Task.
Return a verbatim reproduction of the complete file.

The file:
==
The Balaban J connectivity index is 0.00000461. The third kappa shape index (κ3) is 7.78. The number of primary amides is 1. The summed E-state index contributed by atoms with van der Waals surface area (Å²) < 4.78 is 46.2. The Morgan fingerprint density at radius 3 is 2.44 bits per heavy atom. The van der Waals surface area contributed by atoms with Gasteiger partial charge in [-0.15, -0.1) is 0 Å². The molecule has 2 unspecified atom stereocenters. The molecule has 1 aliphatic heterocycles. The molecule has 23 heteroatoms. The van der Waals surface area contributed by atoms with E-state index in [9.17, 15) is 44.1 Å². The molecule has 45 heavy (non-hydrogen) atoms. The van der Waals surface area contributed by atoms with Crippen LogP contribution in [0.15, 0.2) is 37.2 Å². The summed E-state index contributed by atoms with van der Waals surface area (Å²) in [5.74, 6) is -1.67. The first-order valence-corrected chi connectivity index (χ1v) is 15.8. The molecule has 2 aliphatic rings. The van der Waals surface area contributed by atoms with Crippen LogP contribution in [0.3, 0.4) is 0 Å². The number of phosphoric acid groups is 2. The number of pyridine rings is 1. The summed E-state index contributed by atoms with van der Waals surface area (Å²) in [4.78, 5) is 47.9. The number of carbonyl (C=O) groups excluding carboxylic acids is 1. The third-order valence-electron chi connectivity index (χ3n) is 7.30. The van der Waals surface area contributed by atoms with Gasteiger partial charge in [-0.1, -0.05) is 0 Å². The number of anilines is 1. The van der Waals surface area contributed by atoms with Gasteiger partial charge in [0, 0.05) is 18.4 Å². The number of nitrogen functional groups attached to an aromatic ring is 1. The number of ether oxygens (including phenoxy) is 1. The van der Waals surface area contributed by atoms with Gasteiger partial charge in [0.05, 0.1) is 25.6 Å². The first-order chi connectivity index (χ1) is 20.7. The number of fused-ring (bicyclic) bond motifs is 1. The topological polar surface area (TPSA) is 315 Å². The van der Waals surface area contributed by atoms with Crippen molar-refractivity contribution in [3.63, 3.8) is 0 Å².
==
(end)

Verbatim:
The Balaban J connectivity index is 0.00000461. The third kappa shape index (κ3) is 7.78. The number of primary amides is 1. The summed E-state index contributed by atoms with van der Waals surface area (Å²) < 4.78 is 46.2. The Morgan fingerprint density at radius 3 is 2.44 bits per heavy atom. The van der Waals surface area contributed by atoms with Gasteiger partial charge in [-0.15, -0.1) is 0 Å². The molecule has 2 unspecified atom stereocenters. The molecule has 1 aliphatic heterocycles. The molecule has 23 heteroatoms. The van der Waals surface area contributed by atoms with E-state index in [9.17, 15) is 44.1 Å². The molecule has 45 heavy (non-hydrogen) atoms. The van der Waals surface area contributed by atoms with Crippen LogP contribution in [0.15, 0.2) is 37.2 Å². The summed E-state index contributed by atoms with van der Waals surface area (Å²) in [5.74, 6) is -1.67. The first-order valence-corrected chi connectivity index (χ1v) is 15.8. The molecule has 2 aliphatic rings. The van der Waals surface area contributed by atoms with Crippen LogP contribution in [0.3, 0.4) is 0 Å². The number of phosphoric acid groups is 2. The number of pyridine rings is 1. The summed E-state index contributed by atoms with van der Waals surface area (Å²) in [4.78, 5) is 47.9. The number of carbonyl (C=O) groups excluding carboxylic acids is 1. The third-order valence-electron chi connectivity index (χ3n) is 7.30. The van der Waals surface area contributed by atoms with Gasteiger partial charge in [-0.1, -0.05) is 0 Å². The number of anilines is 1. The van der Waals surface area contributed by atoms with Gasteiger partial charge in [0, 0.05) is 18.4 Å². The number of nitrogen functional groups attached to an aromatic ring is 1. The number of ether oxygens (including phenoxy) is 1. The van der Waals surface area contributed by atoms with Gasteiger partial charge in [0.05, 0.1) is 25.6 Å². The first-order chi connectivity index (χ1) is 20.7. The number of fused-ring (bicyclic) bond motifs is 1. The topological polar surface area (TPSA) is 315 Å². The van der Waals surface area contributed by atoms with Crippen molar-refractivity contribution in [3.63, 3.8) is 0 Å².